Meadow Orchard Cultivation

Meadow orchard cultivation in our region

Have you ever wondered if “the worm in the apple” will spoil your freshly picked piece of fruit? The local fruit trees not only provide a home for worms. Meadow orchards, with their more than 5,000 plant and animal species, are among the most species-rich ecosystems in Europe. They provide habitats for rare birds, small mammals, insects, and last but not least, for numerous fruit tree species.

Meadow orchards are an ancient form of fruit growing, the beginnings of which can even be traced back to late antiquity. Traditionally, the meadow orchards were first laid out around the villages and have characterized entire landscapes since the Middle Ages. However, since the middle of the 20th century, meadow orchards have continued to decline. Also in our region, larger, contiguous meadow orchards occur only occasionally.

That is why the Working Group for Nature Conservation in the Tecklenburger Land  (ANTL in German) set up the Fruit Ark project, whereby old fruit trees from the region are to be collected, identified, and protected. They have also set up a small fruit variety museum at the Fliegeburg (Refuge Castle) in Brochterbeck. The orchard there consists of many old varieties from the Tecklenburger Land and invites walkers to learn more about the topic. Once a year, the ANTL also organizes the Tecklenburg Apple Day and offers courses on fruit growing and pruning. If you want to enjoy the regional orchard diversity, you can also purchase unsprayed apples or Tecklenburg Orchard Apple Juice from ANTL.

Along the Cherry Nature Trail in Hagen a.T.W., numerous old and endangered sweet cherry varieties are preserved. It is the decentralized gene bank location of the German Fruit Gene Bank - a Noah's Ark for fruit varieties. More than 360 trees of more than 100 different varieties form Germany's largest collection of sweet cherries. A hike through the cherry trees, especially during the flowering period and when the cherries are ripe, is really an experience. At these times, guided tours along the Cherry Nature Trail in Hagen a.T.W. are offered by the municipality of Hagen a.T.W. Regional cherry products are available from the municipal office of Hagen a.T.W. and in the Ehrenbrinck-Brockmeyer farm shop.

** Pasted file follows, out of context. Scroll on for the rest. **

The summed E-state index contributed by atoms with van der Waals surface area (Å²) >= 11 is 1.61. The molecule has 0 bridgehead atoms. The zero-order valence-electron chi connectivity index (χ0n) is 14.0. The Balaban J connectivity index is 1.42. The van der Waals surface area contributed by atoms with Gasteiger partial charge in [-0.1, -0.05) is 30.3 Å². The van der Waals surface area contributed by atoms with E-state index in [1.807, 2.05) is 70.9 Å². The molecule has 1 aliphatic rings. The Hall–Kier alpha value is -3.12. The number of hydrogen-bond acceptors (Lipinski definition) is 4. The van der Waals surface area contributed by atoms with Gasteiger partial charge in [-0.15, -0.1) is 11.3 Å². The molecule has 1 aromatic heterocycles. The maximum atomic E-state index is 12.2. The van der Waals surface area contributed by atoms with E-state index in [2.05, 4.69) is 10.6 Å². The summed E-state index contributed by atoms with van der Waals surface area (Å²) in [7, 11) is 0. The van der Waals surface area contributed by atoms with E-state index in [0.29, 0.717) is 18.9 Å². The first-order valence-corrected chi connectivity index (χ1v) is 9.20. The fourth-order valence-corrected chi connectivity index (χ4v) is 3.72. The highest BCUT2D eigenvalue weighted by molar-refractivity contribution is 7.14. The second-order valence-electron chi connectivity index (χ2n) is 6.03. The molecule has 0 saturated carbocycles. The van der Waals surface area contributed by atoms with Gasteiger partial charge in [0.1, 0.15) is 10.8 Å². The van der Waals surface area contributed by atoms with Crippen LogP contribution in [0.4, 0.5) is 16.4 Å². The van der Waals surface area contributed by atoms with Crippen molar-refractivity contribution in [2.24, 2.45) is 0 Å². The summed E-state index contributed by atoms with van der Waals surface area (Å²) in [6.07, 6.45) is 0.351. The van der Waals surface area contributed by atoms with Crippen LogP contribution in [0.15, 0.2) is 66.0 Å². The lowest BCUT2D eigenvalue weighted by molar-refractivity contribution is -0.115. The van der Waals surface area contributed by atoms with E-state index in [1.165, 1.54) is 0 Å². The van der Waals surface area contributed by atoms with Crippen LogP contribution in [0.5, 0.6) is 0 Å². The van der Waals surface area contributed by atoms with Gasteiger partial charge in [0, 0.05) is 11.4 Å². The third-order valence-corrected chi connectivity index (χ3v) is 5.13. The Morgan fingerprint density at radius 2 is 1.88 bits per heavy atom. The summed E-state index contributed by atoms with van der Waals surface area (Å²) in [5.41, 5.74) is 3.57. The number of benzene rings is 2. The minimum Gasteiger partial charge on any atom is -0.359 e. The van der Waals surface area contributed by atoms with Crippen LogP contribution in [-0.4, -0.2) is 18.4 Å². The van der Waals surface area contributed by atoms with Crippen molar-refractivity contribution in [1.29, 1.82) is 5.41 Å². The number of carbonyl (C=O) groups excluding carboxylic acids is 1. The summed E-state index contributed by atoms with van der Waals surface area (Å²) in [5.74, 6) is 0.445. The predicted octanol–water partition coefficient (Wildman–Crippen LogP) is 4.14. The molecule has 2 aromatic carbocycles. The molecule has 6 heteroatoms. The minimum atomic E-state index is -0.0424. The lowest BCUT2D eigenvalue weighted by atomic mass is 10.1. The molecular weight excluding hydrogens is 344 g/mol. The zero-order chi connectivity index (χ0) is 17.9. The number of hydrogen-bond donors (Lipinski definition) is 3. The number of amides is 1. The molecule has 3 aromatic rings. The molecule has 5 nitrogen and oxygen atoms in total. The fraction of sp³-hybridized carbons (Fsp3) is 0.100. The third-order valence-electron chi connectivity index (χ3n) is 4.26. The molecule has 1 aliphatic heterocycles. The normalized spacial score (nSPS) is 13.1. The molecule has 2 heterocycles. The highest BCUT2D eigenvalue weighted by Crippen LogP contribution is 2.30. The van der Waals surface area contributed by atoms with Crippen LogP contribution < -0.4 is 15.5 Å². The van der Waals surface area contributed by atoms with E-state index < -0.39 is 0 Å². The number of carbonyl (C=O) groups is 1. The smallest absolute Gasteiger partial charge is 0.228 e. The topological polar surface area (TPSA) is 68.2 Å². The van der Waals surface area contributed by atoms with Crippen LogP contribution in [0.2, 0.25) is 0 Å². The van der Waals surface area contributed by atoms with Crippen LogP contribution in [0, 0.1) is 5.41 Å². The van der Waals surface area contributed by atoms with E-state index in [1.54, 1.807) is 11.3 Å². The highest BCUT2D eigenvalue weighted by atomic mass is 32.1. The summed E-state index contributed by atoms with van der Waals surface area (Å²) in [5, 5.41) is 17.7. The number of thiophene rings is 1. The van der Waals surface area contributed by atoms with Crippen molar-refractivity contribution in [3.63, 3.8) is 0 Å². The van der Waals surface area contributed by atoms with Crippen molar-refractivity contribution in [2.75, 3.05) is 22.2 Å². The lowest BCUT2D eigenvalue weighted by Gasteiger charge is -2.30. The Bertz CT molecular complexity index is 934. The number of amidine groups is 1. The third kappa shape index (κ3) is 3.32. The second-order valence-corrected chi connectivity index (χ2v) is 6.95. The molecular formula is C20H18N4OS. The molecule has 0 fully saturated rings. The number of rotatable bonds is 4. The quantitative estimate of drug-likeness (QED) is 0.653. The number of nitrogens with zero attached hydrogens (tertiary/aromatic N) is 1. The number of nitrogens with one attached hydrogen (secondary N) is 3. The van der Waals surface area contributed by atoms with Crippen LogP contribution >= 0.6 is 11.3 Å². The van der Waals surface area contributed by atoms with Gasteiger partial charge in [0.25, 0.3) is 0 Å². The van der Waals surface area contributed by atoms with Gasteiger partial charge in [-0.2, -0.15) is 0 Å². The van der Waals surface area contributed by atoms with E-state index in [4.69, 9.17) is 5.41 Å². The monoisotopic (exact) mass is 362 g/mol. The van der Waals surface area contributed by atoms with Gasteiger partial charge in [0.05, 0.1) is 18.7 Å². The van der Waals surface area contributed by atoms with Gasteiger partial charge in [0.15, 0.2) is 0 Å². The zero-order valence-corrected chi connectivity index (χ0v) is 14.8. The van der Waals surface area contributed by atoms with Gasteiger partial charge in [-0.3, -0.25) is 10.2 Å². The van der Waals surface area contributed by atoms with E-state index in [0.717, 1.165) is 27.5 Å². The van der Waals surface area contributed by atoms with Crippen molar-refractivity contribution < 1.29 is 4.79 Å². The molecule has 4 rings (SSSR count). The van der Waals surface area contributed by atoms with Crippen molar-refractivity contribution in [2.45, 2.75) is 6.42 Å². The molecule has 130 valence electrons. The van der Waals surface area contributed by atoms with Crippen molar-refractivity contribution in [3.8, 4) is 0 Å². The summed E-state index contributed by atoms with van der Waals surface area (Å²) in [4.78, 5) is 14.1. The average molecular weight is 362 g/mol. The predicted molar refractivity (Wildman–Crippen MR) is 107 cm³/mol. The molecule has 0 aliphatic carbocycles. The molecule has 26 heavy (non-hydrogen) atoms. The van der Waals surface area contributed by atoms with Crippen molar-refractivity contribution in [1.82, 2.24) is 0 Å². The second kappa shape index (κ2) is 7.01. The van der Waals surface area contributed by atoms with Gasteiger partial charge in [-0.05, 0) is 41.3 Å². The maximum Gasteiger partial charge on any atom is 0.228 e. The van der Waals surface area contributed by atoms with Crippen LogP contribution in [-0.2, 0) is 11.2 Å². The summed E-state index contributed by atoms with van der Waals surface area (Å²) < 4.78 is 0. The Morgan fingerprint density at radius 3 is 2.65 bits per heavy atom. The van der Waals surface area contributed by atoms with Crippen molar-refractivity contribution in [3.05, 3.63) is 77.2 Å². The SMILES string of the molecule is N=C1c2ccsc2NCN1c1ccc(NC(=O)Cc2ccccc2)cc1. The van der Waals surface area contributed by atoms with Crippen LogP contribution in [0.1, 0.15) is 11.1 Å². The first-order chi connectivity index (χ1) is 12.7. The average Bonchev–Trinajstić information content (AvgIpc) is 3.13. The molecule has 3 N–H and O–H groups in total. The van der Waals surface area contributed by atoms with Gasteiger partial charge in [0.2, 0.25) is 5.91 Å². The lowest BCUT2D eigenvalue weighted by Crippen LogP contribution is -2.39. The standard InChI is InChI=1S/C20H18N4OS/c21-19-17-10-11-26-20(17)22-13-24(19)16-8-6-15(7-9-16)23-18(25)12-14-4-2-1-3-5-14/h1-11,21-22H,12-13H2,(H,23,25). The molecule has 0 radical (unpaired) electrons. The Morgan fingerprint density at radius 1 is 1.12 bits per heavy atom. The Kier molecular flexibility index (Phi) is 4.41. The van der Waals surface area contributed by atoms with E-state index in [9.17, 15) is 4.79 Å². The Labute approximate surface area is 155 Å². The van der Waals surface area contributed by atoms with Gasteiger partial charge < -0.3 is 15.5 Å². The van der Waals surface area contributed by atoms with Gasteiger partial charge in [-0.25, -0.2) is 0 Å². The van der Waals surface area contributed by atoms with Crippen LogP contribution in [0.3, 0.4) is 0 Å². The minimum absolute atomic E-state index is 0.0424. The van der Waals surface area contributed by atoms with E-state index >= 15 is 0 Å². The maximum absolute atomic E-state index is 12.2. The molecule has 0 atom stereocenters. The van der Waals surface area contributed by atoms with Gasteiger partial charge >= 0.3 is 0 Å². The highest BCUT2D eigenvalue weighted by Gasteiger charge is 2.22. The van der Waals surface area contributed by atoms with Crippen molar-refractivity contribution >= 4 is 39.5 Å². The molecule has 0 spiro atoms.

Why is this an intangible cultural heritage?

"Meadow orchards protect the diversity and preservation of fruit varieties and shape cultural landscapes" – this was one of the reasons why meadow orchard cultivation was officially valued by UNESCO as an intangible cultural heritage in 2021. Above all, the high level of biodiversity and old native fruit tree varieties are worth protecting.

In addition, it is a traditional craft. The care and management of the meadows and the subsequent fruit processing require traditional handcraft techniques and traditional background knowledge. The skills and knowledge are passed on for generations. The cultivation of meadow orchards is often associated with various customs (e.g., replanting at births) or celebrations (e.g., festivals of orchards or fruit blossoms). Ultimately, domestic meadow orchard cultivation embodies a piece of regional identity and contributes to the preservation of traditional cultural landscapes.


Photos: Kornelia Lauxtermann, Jenny Menkhaus (municipality of Hagen a.T.W.)

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